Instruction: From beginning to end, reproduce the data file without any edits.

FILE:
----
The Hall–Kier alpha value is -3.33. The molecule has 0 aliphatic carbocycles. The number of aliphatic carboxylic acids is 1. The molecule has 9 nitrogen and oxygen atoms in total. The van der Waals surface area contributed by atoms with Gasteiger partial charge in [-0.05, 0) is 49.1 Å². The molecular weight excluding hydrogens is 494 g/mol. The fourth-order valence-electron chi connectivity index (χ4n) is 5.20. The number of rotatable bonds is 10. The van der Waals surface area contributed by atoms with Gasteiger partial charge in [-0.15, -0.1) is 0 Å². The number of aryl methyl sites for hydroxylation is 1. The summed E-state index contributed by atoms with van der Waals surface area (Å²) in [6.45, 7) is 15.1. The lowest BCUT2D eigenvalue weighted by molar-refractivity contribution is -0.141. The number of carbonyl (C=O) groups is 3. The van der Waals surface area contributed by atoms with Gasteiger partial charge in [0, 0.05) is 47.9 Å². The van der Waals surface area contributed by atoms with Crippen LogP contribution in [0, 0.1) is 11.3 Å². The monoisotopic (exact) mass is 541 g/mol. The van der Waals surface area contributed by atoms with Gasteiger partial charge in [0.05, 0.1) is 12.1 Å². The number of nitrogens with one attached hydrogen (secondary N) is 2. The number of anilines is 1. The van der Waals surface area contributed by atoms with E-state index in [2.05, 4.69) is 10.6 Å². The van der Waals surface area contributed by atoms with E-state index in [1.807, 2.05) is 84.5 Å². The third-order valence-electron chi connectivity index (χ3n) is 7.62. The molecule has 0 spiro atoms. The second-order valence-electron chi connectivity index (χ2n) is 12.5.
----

The Hall–Kier alpha value is -3.33. The molecule has 0 aliphatic carbocycles. The number of aliphatic carboxylic acids is 1. The molecule has 9 nitrogen and oxygen atoms in total. The van der Waals surface area contributed by atoms with Gasteiger partial charge in [-0.05, 0) is 49.1 Å². The molecular weight excluding hydrogens is 494 g/mol. The fourth-order valence-electron chi connectivity index (χ4n) is 5.20. The number of rotatable bonds is 10. The van der Waals surface area contributed by atoms with Gasteiger partial charge in [-0.15, -0.1) is 0 Å². The number of aryl methyl sites for hydroxylation is 1. The summed E-state index contributed by atoms with van der Waals surface area (Å²) in [6.45, 7) is 15.1. The lowest BCUT2D eigenvalue weighted by molar-refractivity contribution is -0.141. The number of carbonyl (C=O) groups is 3. The van der Waals surface area contributed by atoms with Gasteiger partial charge in [0, 0.05) is 47.9 Å². The van der Waals surface area contributed by atoms with Crippen LogP contribution in [0, 0.1) is 11.3 Å². The monoisotopic (exact) mass is 541 g/mol. The van der Waals surface area contributed by atoms with Gasteiger partial charge in [0.05, 0.1) is 12.1 Å². The number of nitrogens with one attached hydrogen (secondary N) is 2. The number of anilines is 1. The van der Waals surface area contributed by atoms with E-state index in [2.05, 4.69) is 10.6 Å². The van der Waals surface area contributed by atoms with E-state index in [1.807, 2.05) is 84.5 Å². The third-order valence-electron chi connectivity index (χ3n) is 7.62. The molecule has 0 spiro atoms. The second-order valence-electron chi connectivity index (χ2n) is 12.5.